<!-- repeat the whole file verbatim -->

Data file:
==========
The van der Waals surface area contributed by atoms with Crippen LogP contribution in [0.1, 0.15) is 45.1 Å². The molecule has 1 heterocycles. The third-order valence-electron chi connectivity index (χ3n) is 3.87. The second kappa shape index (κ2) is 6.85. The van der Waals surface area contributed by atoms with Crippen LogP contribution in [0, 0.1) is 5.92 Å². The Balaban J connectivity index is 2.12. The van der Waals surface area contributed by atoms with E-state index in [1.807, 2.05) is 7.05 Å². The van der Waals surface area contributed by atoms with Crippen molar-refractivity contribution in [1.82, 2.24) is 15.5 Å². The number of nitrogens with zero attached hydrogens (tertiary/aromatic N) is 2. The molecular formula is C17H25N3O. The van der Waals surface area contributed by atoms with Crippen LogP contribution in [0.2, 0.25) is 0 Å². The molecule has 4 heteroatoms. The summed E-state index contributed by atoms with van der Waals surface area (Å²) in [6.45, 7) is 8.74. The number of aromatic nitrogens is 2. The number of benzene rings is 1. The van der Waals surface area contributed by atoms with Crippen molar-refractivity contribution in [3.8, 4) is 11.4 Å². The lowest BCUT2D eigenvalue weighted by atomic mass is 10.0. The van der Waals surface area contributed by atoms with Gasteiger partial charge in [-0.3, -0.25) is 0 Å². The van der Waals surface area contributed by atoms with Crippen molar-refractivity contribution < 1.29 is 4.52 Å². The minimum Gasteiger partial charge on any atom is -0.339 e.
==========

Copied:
The van der Waals surface area contributed by atoms with Crippen LogP contribution in [0.1, 0.15) is 45.1 Å². The molecule has 1 heterocycles. The third-order valence-electron chi connectivity index (χ3n) is 3.87. The second kappa shape index (κ2) is 6.85. The van der Waals surface area contributed by atoms with Crippen LogP contribution in [0, 0.1) is 5.92 Å². The Balaban J connectivity index is 2.12. The van der Waals surface area contributed by atoms with E-state index in [1.807, 2.05) is 7.05 Å². The van der Waals surface area contributed by atoms with Crippen molar-refractivity contribution in [1.82, 2.24) is 15.5 Å². The number of nitrogens with zero attached hydrogens (tertiary/aromatic N) is 2. The molecular formula is C17H25N3O. The van der Waals surface area contributed by atoms with Crippen LogP contribution in [0.2, 0.25) is 0 Å². The molecule has 4 heteroatoms. The summed E-state index contributed by atoms with van der Waals surface area (Å²) in [6.45, 7) is 8.74. The number of aromatic nitrogens is 2. The number of benzene rings is 1. The van der Waals surface area contributed by atoms with Crippen molar-refractivity contribution in [3.8, 4) is 11.4 Å². The lowest BCUT2D eigenvalue weighted by atomic mass is 10.0. The van der Waals surface area contributed by atoms with Gasteiger partial charge in [-0.3, -0.25) is 0 Å². The van der Waals surface area contributed by atoms with Crippen molar-refractivity contribution < 1.29 is 4.52 Å². The minimum Gasteiger partial charge on any atom is -0.339 e.